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  • Washington Highlights

    Lawmakers End Shutdown and Extend CHIP, But Fail to Negotiate DACA Agreement

    Matthew Shick, Sr. Director, Gov't Relations & Regulatory Affairs

    Following a three day shutdown of the federal government, President Trump Jan. 22 signed another continuing resolution (P.L. 115-120, CR) passed by Congress earlier that day to reopen federal agencies through Feb. 8 [see Washington Highlights, Jan. 19]. In addition to the short-term funding agreement, the CR reauthorizes federal funding for the Children’s Health Insurance Program (CHIP) for six years and maintains the enhanced federal matching rate for two years.

    In a Jan. 22 statement on the CR, AAMC President and CEO Darrell G. Kirch, MD, said, ““We are pleased that the House and Senate have voted to reopen the government and strongly applaud Congress for reauthorizing the CHIP program and restoring stability for the almost nine million children that program serves. Now that lawmakers have taken these important steps, the AAMC hopes that they will turn their attention to providing the same stability for other important programs that serve America’s patients.”

    Dr. Kirch highlights uncertainty around funding levels for health care programs and medical research, such as the National Institutes of Health, and programs not addressed by the CR, including Medicaid disproportionate share hospital payments. He continues, “Congress also has missed another opportunity to extend funding for the National Health Service Corps and Teaching Health Center Graduate Medical Education, putting underserved communities at risk of losing current and future providers.” [see Washington Highlights, Nov. 3, 2017]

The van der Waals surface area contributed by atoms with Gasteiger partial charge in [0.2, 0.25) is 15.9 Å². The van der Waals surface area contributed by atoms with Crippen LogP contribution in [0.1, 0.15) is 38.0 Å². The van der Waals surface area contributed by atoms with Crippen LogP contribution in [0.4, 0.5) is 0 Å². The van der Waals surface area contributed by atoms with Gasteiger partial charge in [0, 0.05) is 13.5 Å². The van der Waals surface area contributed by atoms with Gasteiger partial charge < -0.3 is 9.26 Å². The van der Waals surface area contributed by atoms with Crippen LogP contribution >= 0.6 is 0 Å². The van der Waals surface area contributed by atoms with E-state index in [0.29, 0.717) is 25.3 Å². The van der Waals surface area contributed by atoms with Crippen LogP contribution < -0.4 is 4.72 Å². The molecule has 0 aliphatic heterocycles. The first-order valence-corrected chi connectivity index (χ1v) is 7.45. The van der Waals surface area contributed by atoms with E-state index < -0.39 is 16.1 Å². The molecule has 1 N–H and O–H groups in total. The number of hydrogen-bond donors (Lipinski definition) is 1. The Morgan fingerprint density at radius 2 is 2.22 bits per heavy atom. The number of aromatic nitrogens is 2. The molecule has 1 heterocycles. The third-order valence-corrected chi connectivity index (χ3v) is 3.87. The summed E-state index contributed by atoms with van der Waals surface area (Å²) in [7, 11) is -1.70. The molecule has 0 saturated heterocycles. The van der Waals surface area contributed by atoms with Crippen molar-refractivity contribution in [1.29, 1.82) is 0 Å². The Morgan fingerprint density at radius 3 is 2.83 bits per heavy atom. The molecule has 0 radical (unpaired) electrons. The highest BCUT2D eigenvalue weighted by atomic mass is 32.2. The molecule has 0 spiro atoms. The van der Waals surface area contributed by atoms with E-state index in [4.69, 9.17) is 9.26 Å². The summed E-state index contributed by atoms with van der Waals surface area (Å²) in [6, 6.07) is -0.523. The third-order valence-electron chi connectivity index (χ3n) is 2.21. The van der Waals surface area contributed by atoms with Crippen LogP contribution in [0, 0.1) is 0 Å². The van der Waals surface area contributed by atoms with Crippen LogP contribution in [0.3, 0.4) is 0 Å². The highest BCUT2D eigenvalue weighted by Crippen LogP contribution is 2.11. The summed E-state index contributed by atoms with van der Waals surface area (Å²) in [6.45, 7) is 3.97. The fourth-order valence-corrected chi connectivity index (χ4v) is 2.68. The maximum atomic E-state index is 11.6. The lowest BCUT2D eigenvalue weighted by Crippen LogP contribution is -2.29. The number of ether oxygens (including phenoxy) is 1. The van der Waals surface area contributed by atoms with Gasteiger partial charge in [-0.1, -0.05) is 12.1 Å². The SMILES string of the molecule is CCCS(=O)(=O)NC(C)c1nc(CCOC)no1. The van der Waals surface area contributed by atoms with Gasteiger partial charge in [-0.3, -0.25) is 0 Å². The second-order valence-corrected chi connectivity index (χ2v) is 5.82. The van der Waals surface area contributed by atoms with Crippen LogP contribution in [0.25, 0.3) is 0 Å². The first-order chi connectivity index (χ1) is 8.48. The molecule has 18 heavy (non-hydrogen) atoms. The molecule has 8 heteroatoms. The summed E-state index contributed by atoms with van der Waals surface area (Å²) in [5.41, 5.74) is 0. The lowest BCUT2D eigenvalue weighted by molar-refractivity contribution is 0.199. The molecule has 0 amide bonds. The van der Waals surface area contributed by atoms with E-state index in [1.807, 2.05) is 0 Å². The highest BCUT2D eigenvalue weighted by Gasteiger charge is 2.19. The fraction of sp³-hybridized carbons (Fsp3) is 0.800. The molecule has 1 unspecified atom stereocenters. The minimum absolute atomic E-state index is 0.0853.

In exchange for the CR, Majority Leader Mitch McConnell (R-Ky.) agreed to hold a vote on legislation to address the expiration of the Deferred Action for Childhood Arrivals (DACA) program before Feb. 8. Since passing the CR, Senators have negotiated a DACA package amongst themselves and with President Trump, but have failed to reach a deal. While there is general support for allowing Dreamers to remain in the U.S., disagreement continues on funding for border security and a wall. Meanwhile, House Republicans have not committed to hold a vote on DACA legislation passed by the Senate.

    In his statement, Dr. Kirch noted that “medical students and residents with DACA status face growing uncertainty each day that lawmakers fail to pass a permanent legislative remedy that will allow them to finish their education and training” [see Washington Highlights, Dec. 15, 2017].